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Monday, February 4, 2008

No matter what you call it...Cadley House a controversy

By James Tinley
Register Staff
MILFORD — Some call it a “dismantling” while others call it a “demolition,” but by any name, razing the historic Cadley farmhouse has become a source of political turmoil that will be hashed out at a public meeting next week.
Aldermanic Chairman Ben Blake, D-5, has announced a public meeting will be held Feb. 11 in City Hall at 7 p.m. He said he hopes the meeting will determine if the developer who bought the property broke a deal with the city. If the Board of Aldermen finds Westwood Ranches broke the agreement, whether the city should seek damages will be discussed, Blake said.
“I think it’s important to have this out in the public,” Blake said. “And a public meeting is needed to get a consensus of what direction the Board of Aldermen wants to go in.”
That direction may be to seek $200,000 that Blake said the city paid for the historic landmark to be preserved.
At the meeting, the Board of Aldermen will ask questions of Mayor James L. Richetelli Jr., the city’s chief building inspector and the city historian to find out exactly what happened.
Richetelli has maintained the Cadley farmhouse was meticulously dismantled after it was determined that the beams holding the house up were too rotted for it to be moved, as was originally planned. A replica of the house which will contain salvaged materials will be built on the same Old Field Lane site.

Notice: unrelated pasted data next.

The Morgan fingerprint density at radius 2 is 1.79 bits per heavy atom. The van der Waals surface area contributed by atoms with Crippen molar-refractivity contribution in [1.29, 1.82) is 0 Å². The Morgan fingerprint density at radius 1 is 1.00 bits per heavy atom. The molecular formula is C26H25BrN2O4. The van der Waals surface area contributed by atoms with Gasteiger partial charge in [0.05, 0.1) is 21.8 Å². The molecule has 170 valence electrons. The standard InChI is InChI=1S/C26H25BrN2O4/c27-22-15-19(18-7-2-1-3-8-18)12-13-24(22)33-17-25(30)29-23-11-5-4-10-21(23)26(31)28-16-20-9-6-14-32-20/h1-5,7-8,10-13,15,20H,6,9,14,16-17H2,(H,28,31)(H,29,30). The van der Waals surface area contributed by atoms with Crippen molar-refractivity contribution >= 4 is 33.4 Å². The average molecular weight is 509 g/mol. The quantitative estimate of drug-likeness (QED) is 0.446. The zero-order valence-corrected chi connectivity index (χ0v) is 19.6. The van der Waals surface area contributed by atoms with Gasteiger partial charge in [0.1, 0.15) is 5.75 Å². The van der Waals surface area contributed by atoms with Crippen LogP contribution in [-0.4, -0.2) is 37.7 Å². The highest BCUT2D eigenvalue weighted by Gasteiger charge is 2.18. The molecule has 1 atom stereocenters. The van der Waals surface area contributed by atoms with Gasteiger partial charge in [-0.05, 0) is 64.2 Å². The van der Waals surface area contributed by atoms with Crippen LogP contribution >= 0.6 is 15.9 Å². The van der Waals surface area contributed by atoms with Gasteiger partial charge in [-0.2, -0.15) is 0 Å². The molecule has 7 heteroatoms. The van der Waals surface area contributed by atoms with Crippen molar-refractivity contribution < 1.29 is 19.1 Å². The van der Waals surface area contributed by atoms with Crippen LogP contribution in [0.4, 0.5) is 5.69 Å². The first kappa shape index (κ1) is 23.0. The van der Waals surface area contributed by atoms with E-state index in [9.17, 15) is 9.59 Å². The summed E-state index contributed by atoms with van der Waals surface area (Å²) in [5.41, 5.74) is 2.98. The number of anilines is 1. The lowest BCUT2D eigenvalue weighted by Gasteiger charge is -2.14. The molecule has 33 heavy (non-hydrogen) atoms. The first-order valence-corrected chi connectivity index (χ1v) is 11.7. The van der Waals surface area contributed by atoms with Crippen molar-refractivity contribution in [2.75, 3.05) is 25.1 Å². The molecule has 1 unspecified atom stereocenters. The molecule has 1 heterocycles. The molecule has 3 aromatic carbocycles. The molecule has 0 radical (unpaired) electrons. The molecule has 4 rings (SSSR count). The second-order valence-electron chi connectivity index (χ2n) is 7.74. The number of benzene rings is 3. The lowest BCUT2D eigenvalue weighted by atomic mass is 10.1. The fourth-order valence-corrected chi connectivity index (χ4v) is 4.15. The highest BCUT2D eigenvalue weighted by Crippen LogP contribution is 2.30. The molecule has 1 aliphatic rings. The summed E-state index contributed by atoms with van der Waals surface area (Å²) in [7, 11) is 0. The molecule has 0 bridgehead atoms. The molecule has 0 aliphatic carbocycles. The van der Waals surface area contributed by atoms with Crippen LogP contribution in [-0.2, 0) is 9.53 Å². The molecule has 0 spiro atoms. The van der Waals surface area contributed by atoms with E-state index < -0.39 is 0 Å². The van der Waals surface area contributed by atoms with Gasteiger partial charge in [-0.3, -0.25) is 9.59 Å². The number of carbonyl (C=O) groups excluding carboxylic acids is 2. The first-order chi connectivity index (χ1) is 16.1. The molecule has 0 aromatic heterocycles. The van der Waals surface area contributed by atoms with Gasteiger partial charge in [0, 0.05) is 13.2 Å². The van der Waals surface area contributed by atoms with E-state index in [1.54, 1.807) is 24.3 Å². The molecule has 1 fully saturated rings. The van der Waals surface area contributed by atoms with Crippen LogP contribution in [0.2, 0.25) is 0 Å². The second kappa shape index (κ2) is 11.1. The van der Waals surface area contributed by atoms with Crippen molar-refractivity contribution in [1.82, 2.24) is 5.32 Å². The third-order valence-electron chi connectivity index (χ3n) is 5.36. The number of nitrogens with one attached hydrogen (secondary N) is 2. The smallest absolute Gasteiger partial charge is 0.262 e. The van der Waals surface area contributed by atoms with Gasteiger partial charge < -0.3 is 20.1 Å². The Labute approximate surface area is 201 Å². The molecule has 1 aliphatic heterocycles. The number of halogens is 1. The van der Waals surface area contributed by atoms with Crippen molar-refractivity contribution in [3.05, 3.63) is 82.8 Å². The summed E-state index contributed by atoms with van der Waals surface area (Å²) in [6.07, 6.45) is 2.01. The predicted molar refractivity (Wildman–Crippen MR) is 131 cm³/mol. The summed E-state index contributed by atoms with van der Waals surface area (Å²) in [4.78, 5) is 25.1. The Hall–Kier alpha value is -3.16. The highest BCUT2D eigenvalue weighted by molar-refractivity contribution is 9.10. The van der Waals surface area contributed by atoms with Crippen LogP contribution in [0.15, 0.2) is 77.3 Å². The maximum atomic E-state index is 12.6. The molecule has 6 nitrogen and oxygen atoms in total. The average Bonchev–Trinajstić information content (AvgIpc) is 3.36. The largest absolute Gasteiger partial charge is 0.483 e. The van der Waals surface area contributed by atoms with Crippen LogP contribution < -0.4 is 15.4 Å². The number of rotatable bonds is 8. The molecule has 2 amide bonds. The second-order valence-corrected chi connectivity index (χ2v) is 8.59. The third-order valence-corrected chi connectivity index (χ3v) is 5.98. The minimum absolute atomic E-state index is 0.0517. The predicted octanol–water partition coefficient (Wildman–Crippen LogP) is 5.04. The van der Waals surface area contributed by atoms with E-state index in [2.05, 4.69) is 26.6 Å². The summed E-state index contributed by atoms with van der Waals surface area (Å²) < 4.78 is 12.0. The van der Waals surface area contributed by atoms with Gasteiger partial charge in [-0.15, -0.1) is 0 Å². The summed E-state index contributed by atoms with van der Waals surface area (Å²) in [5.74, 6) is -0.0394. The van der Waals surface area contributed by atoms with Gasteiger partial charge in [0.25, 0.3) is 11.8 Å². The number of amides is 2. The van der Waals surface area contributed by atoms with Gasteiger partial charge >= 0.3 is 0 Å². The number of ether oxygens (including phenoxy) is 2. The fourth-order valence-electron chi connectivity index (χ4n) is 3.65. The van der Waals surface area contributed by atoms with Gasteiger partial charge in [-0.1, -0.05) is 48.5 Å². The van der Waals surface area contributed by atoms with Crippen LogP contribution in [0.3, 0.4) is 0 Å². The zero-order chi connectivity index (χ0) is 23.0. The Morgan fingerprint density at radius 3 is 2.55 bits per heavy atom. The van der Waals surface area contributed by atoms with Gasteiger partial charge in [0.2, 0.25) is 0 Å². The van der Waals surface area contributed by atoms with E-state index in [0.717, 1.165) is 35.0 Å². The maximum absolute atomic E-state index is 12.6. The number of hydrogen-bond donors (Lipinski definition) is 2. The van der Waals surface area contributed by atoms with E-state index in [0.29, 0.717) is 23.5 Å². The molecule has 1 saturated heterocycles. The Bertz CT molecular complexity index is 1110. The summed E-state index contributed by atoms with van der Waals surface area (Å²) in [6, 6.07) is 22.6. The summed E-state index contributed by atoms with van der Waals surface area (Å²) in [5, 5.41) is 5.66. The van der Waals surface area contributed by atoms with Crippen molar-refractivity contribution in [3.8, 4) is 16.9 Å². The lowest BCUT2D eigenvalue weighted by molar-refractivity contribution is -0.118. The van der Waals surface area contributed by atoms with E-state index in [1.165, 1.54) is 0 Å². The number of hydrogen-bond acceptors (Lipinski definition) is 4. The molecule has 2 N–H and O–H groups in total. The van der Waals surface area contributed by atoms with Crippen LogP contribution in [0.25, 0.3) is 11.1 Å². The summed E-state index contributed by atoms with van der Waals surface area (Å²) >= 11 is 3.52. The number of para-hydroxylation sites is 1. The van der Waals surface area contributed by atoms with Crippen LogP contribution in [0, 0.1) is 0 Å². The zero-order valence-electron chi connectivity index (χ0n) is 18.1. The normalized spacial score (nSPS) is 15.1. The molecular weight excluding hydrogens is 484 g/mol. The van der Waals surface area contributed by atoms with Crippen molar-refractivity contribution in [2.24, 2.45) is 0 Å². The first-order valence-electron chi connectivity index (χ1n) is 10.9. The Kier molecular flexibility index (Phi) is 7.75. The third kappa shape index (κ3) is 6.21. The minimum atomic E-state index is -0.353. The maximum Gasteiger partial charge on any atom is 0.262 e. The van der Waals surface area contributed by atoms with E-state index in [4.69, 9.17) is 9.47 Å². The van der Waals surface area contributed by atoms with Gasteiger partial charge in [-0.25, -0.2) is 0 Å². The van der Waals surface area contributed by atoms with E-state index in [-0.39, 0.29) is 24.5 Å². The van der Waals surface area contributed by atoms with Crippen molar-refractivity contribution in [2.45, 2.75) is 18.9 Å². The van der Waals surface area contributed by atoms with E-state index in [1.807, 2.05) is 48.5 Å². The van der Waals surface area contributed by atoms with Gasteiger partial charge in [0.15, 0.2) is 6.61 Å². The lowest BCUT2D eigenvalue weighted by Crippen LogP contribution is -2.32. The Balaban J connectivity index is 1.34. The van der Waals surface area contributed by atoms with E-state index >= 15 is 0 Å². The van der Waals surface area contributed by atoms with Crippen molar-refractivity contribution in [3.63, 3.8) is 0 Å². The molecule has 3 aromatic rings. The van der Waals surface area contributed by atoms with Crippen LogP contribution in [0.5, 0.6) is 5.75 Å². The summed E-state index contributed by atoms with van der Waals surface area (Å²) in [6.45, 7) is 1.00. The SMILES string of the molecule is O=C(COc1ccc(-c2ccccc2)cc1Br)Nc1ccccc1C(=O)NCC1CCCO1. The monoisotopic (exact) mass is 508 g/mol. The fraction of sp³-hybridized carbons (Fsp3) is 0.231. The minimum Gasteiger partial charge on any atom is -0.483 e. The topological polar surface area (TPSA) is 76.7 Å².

City Attorney Marilyn Lipton has also maintained that the developer has not violated the deal.
City historian Richard Platt wants to find out why the house was issued a demolition permit without his knowledge and in violation of a city ordinance mandating a 45-day waiting period before any house built before 1902 is demolished.
The Cadley farmhouse was built in 1790. It was dismantled in November, before the 45-day waiting period expired.
Building Inspector Tom Raucci has since admitted that one of his employees issued the demolition permit in error.
“I’m very much puzzled by what happened and would like to find out,” Platt said Friday.
“We can’t bring the old house back now, it’s gone. I would basically like to find out what happened and why, to prevent this thing from happening again,” Platt said.
The Cadley farmhouse was purchased by the city and sold to Westwood Ranches in a deal that left 3.6 acres of open space and required the construction of a replica of the house, using any materials that could be salvaged from the previous home.
The deal permitted 1.5 acres to be sold to Westwood Ranches and a $200,000 discount because of deed restrictions contained in the historic preservation covenant.
James Tinley can be reached at or 876-3030.



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